An individual who is paid a fair, living wage creates a ripple effect. And it flows out beyond the job itself. A living wage brings stability to families, and from there the benefits flow out into communities. Often, the desire to upskill and further educate oneself becomes a new focus, as the pressure of making ends meet no longer applies.
What is the Living Wage?
According to Living Wage Aotearoa New Zealand, the Living Wage is: The hourly wage a worker needs to pay for the necessities of workers and their families such as food, transportation, housing and childcare.
At RUBY we are already committed to making sure that the people who make our clothes, fabrics and source the raw materials are - at a minimum - paid the minimum wage in the country they live and work in. However as part of our commitment to more ethical and sustainable production practices, we intend to see their wages grow to meet the Living Wage level by the end of 2022.
In 2018, RUBY carried out research to calculate the Living Wage level in both the countries our clothes are sewed in (New Zealand and China) and source our fabrics (China, Japan, Korea and Vietnam).
To see New Zealand’s Living Wage calculations and information, take a look at Living Wage Aotearoa New Zealand.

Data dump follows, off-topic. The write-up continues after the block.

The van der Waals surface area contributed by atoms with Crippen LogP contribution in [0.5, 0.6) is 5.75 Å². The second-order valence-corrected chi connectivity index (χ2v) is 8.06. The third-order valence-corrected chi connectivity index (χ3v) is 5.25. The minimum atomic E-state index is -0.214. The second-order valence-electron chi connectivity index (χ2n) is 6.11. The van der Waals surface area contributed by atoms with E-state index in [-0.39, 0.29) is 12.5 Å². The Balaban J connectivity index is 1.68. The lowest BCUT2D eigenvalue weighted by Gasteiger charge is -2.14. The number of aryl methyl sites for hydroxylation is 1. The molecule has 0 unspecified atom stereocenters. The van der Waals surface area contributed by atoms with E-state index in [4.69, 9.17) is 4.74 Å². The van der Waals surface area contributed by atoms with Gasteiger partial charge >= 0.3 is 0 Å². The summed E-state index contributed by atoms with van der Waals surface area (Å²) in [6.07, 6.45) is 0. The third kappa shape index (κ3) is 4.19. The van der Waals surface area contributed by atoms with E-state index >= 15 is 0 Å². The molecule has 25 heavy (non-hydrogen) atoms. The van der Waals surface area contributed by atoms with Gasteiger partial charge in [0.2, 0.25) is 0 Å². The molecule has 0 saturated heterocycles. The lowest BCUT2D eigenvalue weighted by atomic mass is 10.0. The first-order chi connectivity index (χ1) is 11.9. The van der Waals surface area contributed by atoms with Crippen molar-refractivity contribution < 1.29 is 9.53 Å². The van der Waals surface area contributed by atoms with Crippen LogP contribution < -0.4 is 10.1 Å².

Living Wage information for China, Japan and Korea can be found at Global Living Wage Coalition.
RUBY is committed to being carbon neutral by the end of 2025. We will measure and then offset 100% of the CO2 emissions that are produced in the making of textiles and clothing, as well as across retail stores, head office and support operations. The first step? Accurately measure current emissions, and get a picture of what needs to change before 2025. We will break this down into key activities carried out over 12-month stages. Watch this space for how we are progressing, and remember to hold us accountable!
Our door is always open. If you have any questions about RUBY’s sustainability strategy and goals for the future, or would like to talk further on the topic, please get in touch with our General Manager Emily Miller-Sharma. Email: email@example.com